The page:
Rate increases to persist until inflation eases, Fed official says
The Federal Reserve will keep raising interest rates and cutting its balance sheet until US inflation eases, Richmond Fed President Thomas Barkin said.
“Our rate and balance-sheet moves take time to bring inflation down,” he said in remarks prepared for delivery at an event hosted Friday by the Prince William Chamber of Commerce in Virginia. “The Fed will persist until they do.”
Fed officials raised interest rates by 75 basis points on Sept. 21 for the third straight meeting — bringing the target for the benchmark federal funds rate to a range of 3% to 3.25% — with some calling for a hike of the same magnitude in November. Policymakers have signaled that they could deliver another 1.25 percentage points of increases by the end of the year.
They’ve increased the rate by 3 percentage points since March — an unprecedented pace of tightening in the past four decades of policy making — in their quest to cool an annual inflation rate that’s at an almost four-decade high down to the 2% target, a process the say will likely involve some pain.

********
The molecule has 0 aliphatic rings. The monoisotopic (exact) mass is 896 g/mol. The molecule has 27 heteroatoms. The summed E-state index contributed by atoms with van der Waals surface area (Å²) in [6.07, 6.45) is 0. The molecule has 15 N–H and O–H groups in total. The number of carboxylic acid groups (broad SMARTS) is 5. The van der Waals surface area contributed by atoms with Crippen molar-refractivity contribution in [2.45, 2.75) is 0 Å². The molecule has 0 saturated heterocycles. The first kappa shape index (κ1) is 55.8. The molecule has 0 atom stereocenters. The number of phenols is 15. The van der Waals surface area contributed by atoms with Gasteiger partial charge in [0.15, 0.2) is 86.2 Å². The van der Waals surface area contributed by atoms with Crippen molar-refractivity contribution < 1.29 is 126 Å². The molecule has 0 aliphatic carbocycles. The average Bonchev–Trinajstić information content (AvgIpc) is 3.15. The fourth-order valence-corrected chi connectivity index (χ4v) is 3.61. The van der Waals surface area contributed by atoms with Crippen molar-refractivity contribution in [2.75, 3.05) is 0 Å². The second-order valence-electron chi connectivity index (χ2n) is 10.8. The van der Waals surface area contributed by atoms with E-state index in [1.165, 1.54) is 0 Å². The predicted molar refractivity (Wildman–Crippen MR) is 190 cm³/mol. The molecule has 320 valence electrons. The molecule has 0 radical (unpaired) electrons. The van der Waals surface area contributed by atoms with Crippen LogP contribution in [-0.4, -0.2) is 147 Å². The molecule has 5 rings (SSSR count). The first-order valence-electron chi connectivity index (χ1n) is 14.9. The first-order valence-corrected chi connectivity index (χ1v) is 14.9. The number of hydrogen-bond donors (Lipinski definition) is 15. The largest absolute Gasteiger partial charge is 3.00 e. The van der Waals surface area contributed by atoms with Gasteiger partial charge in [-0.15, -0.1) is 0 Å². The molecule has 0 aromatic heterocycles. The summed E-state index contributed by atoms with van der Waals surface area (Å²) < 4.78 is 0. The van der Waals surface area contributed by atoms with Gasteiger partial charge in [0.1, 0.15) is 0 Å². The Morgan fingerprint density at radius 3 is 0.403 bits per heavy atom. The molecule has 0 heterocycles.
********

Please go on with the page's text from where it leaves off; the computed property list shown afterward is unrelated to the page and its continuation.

“It would be a good-news story if we went a little bit aggressive and inflation came down on its own,” Barkin said later in response to questions. “I could see a path” on how to adjust “in a way that’s very different than getting even further behind and trying to catch up.”
The Fed’s preferred gauge to measure inflation — the personal consumption expenditures price index — rose 6.2% in August from a year earlier, higher than forecast and well above the central bank’s 2% goal.
“Inflation should come down, but I don’t expect its drop to be immediate nor predictable,” said Barkin, who isn’t a voter on the rate-setting Federal Open Market Committee this year. “Significant shocks simply take time to dampen,” he said, referring to the disruptions created by the Covid-19 pandemic, supply-chain snarls, and Russia’s invasion of Ukraine.
“The Fed is moving expeditiously,” Barkin said. “We have raised rates 300 basis points, started shrinking our balance sheet aggressively and signaled there are more rate increases to come.